SCARCE .45 CALIBER CARDBOARD “TUBE” CARTRIDGE FOR WHITWORTH & KERR RIFLES

$375.00 SOLD

Quantity Available: None

Item Code: 1179-397

This is an example of the cylindrical cardboard tube cartridge. These cartridges were patented in 1859 and contains a .45 caliber cylindrical bullet with a round nose, cone cavity, and with no grooves. This cartridge measures 3.9” overall. The cartridge was placed in a recess at the muzzle, a tab was pulled out of the cartridge bottom to allow the powder out, and then the bullet and a wax pad was rammed into the barrel through the tube.

These were used in the English Whitworth and Kerr rifles.  These highly accurate rifles were imported by the Confederacy through the Union blockade.

In 1854, Sir Joseph Whitworth, a prominent British engineer and entrepreneur, patented the concept of cannons which had a twisted hexagonal bore rather than the established smooth or rifled round bore.  The combination of the hexagonal cross section of the bore, and the corresponding shaped shell added range and accuracy to the projectiles.

Whitworth applied this same concept to small arms with an eye to creating a rifle that was more accurate than the Pattern 1853 Enfield. In the subsequent Arms Trials of 1857, Whitworth's rifle outperformed the Enfield in both accuracy and range. Notably, the Whitworth rifle scored successful hits on a target at a range of 2,000 yards, while the Enfield’s effective range was limited to 1,400 yards.  In spite of this performance, the British government ultimately rejected Whitworth's design, citing the tendency of the barrel to foul more than that of the Enfield, and due to cost; the Whitworth rifle cost approximately four times more than the Enfield to manufacture.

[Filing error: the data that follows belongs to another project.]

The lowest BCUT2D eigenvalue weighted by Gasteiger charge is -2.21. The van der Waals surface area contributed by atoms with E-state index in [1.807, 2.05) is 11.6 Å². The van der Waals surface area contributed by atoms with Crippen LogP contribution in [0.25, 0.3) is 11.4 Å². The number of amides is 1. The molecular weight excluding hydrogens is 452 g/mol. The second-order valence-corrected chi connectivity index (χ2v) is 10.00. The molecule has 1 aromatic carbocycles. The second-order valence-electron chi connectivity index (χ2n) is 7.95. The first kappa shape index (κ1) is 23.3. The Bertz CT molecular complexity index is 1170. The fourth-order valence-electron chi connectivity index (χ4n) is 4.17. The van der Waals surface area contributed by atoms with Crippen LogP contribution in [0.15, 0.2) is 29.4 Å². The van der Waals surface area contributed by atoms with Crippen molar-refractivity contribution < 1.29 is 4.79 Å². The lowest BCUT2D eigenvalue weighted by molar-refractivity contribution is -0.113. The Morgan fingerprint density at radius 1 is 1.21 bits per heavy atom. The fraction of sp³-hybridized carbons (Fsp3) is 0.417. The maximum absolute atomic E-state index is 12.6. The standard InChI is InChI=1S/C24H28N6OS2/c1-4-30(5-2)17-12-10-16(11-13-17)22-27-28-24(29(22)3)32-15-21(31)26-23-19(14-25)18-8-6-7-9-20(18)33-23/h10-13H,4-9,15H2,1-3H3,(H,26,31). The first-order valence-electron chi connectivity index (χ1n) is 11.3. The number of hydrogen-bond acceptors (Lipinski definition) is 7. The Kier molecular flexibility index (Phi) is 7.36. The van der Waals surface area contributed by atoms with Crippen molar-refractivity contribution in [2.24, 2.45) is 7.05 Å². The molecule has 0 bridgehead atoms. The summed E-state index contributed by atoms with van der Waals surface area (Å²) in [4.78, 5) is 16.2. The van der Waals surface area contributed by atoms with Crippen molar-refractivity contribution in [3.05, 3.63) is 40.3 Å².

Whitworth combined a bore diameter of .451 firing a long, slender bullet, compared to the Enfield .577 caliber. The Whitworth had a 1-in-20" twist bore, much tighter than the 1-in-78" twist of the 1853 Enfield, or the 1-in-48" twist of the later M1856/1858 Enfield.  These innovative bullets proved to have greater stability, and hence improved accuracy at longer ranges.  Two bullet designs were used in the Whitworth Rifle, hexagonal and cylindrical. The cylindrical bullets were made of soft lead and had a small hollow base which upon firing would expand to form to the hexagonal shape of the barrel. These were easier and faster to load and so were intended for military use. The hexagonal bullet, pre-formed to the shape of the bore, was made of a harder, alloyed lead and intended for target shooting.

Kerr rifles were quite similar but made by the London Armoury Company and used these same cartridges.

Condition is good overall; tear strip is missing and exterior of tube is very dark from handling.  [jet] [ph:L]

UPS SHIPPING REQUIRED.

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